I am grateful to the support we have received from the Centre for Justice and Accountability (CJA) as well as international media rights groups, especially because domestically today, people are frightened to speak out. Every single person who played a key role in my father’s investigation has either fled Sri Lanka, like Nishantha Silva, or been persecuted and subjected to abuse, like the CID’s former director Shani Abeysekara. Journalists who reported honestly about the case have been chased out, harrassed or vilified. Barely anyone has spoken out for them in Sri Lanka. It is only those outside of Sri Lanka who can keep this cause alive without risking their lives.
Thanks to the CID investigation made possible by brave detectives like Shani Abeysekara, Nishantha Silva and others I cant name because I don’t want to endanger them, we now know exactly which unit of which branch of the military under whose command was responsible for my father’s death, and who know which police officers and officials participated in covering it up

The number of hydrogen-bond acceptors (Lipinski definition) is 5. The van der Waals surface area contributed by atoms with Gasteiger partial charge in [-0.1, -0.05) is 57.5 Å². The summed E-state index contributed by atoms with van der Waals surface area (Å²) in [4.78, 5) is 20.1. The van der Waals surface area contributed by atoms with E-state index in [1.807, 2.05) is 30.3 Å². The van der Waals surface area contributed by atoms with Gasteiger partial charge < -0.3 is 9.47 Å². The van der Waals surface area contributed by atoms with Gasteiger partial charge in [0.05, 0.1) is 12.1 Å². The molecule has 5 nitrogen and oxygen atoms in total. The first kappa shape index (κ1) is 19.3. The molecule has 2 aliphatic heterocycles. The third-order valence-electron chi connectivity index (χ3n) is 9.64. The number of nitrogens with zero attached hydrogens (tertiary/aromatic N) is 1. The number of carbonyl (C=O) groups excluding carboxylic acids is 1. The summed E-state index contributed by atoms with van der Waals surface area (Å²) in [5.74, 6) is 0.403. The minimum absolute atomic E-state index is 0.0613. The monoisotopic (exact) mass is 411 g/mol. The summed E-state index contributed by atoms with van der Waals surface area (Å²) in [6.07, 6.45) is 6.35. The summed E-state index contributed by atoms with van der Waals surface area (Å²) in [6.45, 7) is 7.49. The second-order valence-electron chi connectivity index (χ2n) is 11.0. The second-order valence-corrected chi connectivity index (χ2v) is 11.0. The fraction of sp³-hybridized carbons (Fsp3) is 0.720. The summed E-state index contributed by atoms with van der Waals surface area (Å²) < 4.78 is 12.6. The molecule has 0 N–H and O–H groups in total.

Q Your father exposed some high profile people during his time. But with his death also died The Sunday Leader and the style of investigations he did. Do you think such journalists will ever pop up in Sri Lanka again?
There are several journalists from Sri Lanka who have written and produced serious investigative journalism over the last several years, but unlike when my father was alive, they are not all concentrated at The Sunday Leader.